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Effective feedback delivery
 

Effective feedback delivery

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    Effective feedback delivery Effective feedback delivery Presentation Transcript

    • Closing the Loop The Art Effective Feedback
    • Workshop Goals
      • To describe principles and strategies for giving constructive feedback
      • To provide opportunities to “Practice” giving and receiving feedback
      • To discuss common problems in giving effective feedback
      • To review the distinction between “feedback” and “evaluation”
    • What you’ll learn
      • The theory behind effective feedback
      • The Value of 360 degree evaluations
      • A few Easy and fun ways to give feedback
      • Levels of Feedback
    • Closing the Loop…
      • Reasons for feedback…
        • The speedometer in a car
        • How fast you want to go
        • How fast you are going
        • How to move the gas pedal
    • Why Feedback?
      • Effective tool for motivation
      • Show you care!
      • Encourage positive team interaction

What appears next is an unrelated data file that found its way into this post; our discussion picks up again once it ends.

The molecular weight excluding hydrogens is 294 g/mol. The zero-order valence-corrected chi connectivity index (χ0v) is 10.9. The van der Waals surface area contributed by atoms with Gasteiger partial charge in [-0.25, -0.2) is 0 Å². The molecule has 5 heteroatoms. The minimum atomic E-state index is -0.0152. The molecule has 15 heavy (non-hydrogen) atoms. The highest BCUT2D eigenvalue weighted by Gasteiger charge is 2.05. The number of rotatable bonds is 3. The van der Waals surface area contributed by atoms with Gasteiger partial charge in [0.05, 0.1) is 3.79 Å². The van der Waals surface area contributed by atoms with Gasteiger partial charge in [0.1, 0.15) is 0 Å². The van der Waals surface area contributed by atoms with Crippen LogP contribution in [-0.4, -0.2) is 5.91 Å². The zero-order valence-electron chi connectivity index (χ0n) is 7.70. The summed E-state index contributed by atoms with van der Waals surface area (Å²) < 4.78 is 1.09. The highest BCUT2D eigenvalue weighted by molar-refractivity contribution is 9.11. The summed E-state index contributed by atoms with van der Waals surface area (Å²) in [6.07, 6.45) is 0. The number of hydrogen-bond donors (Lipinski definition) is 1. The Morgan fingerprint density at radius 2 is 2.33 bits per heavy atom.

• Promote both achievements and improvements
    • What is Feedback?
      • Positive reinforcement
      • Constructive criticism
      • Comes in many different forms
        • Everything from informal recognition to formal performance evaluations
    • Feedback
      • Provides information
      • Based on observations
      • Descriptive
      • Immediate
      • “Formative”
    • Perceptions of Feedback
      • They don’t provide feedback.
      • Nobody tells me how I’m doing.
      • The comment “Keep up the good work” does not help me.
      • I get more negative feedback than anything else.
      • The feedback I receive is often vague, inadequate, and non-specific.
      • Its always the same feedback.
      • How to improve myself.
    • What Makes for Effective Feedback?
    • Effective Feed back means … ?
      • Performance reviews involve providing effective feedback to employees, where effective means that the feedback will
      • a) be heard and listened to, and
      • b) the feedback will actually help employees improve their performance.
      • Providing feedback on performance is one of the critical aspects of appraisal.